Nicole: Absolutely. I mean, I’m not, I would never promote food on my website, but isn’t seasoned and Alicia, that’s the first thing. That’s the first thing I grew up in Trinidad. That would be just the worst thing possible. But I get messages like along the lines of what you’ve said all the time, right? Like, wow, thank you for these recipes because I’m Jamaican or I’m from Nigeria. And this food actually has flavor. And I get messages from people of color all the time who say, wow, I don’t see a lot of block food create as influences or people in this space. And so this is really exciting to connect with you. And so, I mean, that, that just speaks to representation. Right.

Sonia: Right. Yeah. It’s, it’s made a very big difference. So I’m going to put your website heal me delicious also in the, in the show notes, along with the, the link specifically for the pumpkin spice, stone and sweats are my absolute favorite, so, okay. Okay. So real quick, do you have any very specific resources that you would recommend for people? I know you mentioned like reading and books, are there anything in particular also put up a link to access your course that for people to help them as they’re getting started with practicing anti-racist

Nicole: Yeah. I mean, some books that I can recommend, I really like workbook style books because reading is one is really important and a starting place. But I think the work of integration and reflection is just as if not more important, so works like Rachel Ricketts book due back to that have like questions and prompts for you to reflect on at the end of each chapter that you can use as discussion questions with your family and friends. Our amazing Rasmus mannequin has a book. My grandmother’s hands that also has a lot of questions for reflection that I think are amazing. You have so many great offerings for business owners that I would absolutely and wholeheartedly support of for business owners and, you know, just to, to plug, to plug my own embodying equity course as well for people in the wellness industry that offers a really holistic framework to anti-racism. That includes a lot of what we spoke about in terms of the different components of anti-racist work, being a daily practice, but also an embodied practice. So there’s a somatic component of this course, that’s led by a queer indigenous trauma informed somatic experiencing practitioner to really help folks dismantle oppressive conditioning within our bodies and begin that work of anti-racism on practice it at a sematic level, which is super important, right? This, this work is not just intellectual work. It’s very much embodied work.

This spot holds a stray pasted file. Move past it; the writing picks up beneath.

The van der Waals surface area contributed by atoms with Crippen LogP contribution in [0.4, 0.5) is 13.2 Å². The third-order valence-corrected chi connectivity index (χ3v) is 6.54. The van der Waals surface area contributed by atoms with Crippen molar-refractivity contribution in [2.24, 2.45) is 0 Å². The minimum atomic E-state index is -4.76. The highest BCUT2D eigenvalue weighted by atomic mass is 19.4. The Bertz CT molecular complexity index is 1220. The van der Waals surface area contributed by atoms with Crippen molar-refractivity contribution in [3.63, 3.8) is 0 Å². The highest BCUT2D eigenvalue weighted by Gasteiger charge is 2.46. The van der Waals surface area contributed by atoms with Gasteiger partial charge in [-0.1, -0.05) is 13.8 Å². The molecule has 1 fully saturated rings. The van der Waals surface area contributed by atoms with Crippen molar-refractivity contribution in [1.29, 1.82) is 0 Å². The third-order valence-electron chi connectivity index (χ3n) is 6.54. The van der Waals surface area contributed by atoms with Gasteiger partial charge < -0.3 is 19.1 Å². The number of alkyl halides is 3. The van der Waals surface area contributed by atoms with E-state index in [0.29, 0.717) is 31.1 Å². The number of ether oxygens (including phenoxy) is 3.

Sonia: Absolutely. Absolutely. Which makes sense. That was the name of your course. Right? You’ve got to embody it. Right. All right. So this has Been really enlightening. I’m so glad we had a chance to talk with a thank you.

Dr. Nicole had so many wonderful things to say in this episode, as you work to think about how to apply what she covered in your own life in business, take the time to think about a specific scenario in your life where you could de-center the primary predominant narrative and what that might do for your understanding and perception of that same scenario. An extreme example of when I did this in my own life was when I went to a historically black college and university for university undergrad and grad school, rather than a predominantly white institution. It changed my entire worldview and my life. So I’m curious to know what going through this exercise will do for you. So feel free to shoot me a note whenever you have any aha moments in this regard. And of course they don’t have to be as big as my example, but any just recentering, even everything, something in your day to day can make a big difference. That’s it for today’s show. If you need more help getting started building an inclusive brand, go ahead and grab my inclusive marketing starter kit. You can find it@inclusivemarketing.co slash starter kit. And if you liked this episode, I would so appreciate it. If you’d share it with a friend and even rate and review it in your podcast app of choice, 00:26:34     it’ll help get the word out so others can get going, delivering inclusive experiences until next time, remember everyone deserves, have a place where they belong. Let’s use our individual and collective power to make sure more people feel like they do. Somebody is waiting on you. Thanks for listening.